The Art Collection belonging to Bazili and his wife, Lascelle, is located in the vault and in the Nicolas de Basily Room and is not generally available for public viewing. In his memoirs, Pravo na proshloe (Moscow, 2005), A. P. Shcherbatov wrote that the Hoover Institution has "closed the Bazili Museum and partially sold the collection." This statement is patently false. The collection was specially surveyed by the compiler of this register in order to ascertain its completeness. Fortunately, both the Bazilis and the Hoover Institution kept meticulous records on the artwork: not only are acquisitions reflected in Lascelle De Basily's Memoirs of a Lost World, but the papers contain photographs of each individual work of art and furniture, hand-labeled by the donor. Those items photographed but not now located at Hoover were never donated to Hoover: a search of the Hoover Institution Records revealed lists and appraisals of all donated works and no indication of any sale, disposal, or dispersal of artwork beyond the territory of Stanford University (three drawings by Auguste Rodin are on display at the Cantor Arts Center at Stanford, having been donated to said museum by Lascelle De Basily herself, and two paintings-Nicolas-Antoine Taunay's "Empress Josephine Receiving Gifts of Contemporary Artists" and Thomas Hand's "Rustic Scene"-are on loan to the Cantor Arts Center). Based on these records it can be established that all the artwork donated by Lascelle De Basily is accounted for and nothing has been sold or disposed of otherwise. Because Shcherbatov's memoirs contain at least ten glaring errors in the brief section on Bazili alone, the book's reliability is highly dubious in all respects. For a listing of the artwork in the Nicolas de Basily Room, see Lascelle De Basily, Works of Art in the Nicolas de Basily Room of the Hoover Institution (Stanford, CA: Hoover Institution Press, 1972; reprinted 2015).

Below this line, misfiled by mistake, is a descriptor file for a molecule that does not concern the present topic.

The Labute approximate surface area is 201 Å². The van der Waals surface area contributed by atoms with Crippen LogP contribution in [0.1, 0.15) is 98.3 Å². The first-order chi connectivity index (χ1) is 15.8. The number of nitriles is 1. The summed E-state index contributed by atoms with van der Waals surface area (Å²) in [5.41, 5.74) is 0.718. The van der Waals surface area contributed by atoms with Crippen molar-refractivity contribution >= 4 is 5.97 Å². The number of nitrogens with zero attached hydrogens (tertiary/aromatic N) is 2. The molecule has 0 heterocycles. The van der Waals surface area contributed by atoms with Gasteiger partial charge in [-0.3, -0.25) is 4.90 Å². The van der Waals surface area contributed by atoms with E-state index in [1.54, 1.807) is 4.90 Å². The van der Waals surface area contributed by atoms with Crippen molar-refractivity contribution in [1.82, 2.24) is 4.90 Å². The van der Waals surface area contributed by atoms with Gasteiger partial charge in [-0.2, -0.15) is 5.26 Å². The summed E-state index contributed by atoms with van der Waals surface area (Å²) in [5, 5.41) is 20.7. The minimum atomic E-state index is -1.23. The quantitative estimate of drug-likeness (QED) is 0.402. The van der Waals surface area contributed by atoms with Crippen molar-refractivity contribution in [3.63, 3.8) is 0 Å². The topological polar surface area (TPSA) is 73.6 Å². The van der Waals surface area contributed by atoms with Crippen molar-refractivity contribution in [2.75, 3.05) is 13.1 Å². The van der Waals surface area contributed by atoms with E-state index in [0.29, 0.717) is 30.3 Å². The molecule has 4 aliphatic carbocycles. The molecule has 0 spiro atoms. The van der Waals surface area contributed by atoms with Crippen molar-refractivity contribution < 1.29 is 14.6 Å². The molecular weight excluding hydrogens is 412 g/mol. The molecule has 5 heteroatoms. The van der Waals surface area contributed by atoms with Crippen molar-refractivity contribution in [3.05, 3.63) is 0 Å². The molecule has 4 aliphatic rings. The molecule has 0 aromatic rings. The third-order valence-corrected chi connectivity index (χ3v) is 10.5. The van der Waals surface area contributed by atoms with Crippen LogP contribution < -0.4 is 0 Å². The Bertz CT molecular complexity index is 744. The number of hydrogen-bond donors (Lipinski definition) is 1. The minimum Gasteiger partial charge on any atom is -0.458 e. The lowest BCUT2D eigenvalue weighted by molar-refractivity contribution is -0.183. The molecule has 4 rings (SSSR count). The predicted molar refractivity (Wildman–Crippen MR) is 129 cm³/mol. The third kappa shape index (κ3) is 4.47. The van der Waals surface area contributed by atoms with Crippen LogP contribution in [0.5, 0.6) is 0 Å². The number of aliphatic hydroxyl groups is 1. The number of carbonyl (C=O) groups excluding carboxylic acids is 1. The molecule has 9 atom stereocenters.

Subjects and Indexing Terms

Nicholas II, Emperor of Russia, 1868-1918.
Romanov, House of.
Russia--Court and courtiers.
Russia--Foreign relations.
Russia--Politics and government--1894-1917.
Soviet Union--History--1917-1936.
Soviet Union--History--Revolution, 1917-1921.
World War, 1914-1918--Campaigns--Turkey.

Box 1-31